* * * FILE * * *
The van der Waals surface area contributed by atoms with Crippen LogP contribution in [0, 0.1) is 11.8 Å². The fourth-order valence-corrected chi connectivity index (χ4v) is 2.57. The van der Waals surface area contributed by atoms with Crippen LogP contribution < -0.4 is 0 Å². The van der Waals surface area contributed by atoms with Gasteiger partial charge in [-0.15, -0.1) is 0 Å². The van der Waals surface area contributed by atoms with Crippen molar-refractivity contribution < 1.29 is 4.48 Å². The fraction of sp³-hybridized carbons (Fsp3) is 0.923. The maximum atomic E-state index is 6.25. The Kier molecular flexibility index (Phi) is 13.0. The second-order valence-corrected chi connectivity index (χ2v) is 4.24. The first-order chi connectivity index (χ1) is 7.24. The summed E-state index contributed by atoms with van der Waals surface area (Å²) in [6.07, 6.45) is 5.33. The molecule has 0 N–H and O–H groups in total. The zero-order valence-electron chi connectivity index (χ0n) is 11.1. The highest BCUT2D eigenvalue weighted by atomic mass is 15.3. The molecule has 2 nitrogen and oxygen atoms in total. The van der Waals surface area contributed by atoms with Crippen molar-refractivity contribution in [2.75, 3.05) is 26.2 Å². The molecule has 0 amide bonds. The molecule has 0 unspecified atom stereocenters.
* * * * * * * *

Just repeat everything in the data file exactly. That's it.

The van der Waals surface area contributed by atoms with Crippen LogP contribution in [0, 0.1) is 11.8 Å². The fourth-order valence-corrected chi connectivity index (χ4v) is 2.57. The van der Waals surface area contributed by atoms with Crippen LogP contribution < -0.4 is 0 Å². The van der Waals surface area contributed by atoms with Gasteiger partial charge in [-0.15, -0.1) is 0 Å². The van der Waals surface area contributed by atoms with Crippen molar-refractivity contribution < 1.29 is 4.48 Å². The fraction of sp³-hybridized carbons (Fsp3) is 0.923. The maximum atomic E-state index is 6.25. The Kier molecular flexibility index (Phi) is 13.0. The second-order valence-corrected chi connectivity index (χ2v) is 4.24. The first-order chi connectivity index (χ1) is 7.24. The summed E-state index contributed by atoms with van der Waals surface area (Å²) in [6.07, 6.45) is 5.33. The molecule has 0 N–H and O–H groups in total. The zero-order valence-electron chi connectivity index (χ0n) is 11.1. The highest BCUT2D eigenvalue weighted by atomic mass is 15.3. The molecule has 2 nitrogen and oxygen atoms in total. The van der Waals surface area contributed by atoms with Crippen molar-refractivity contribution in [2.75, 3.05) is 26.2 Å². The molecule has 0 amide bonds. The molecule has 0 unspecified atom stereocenters.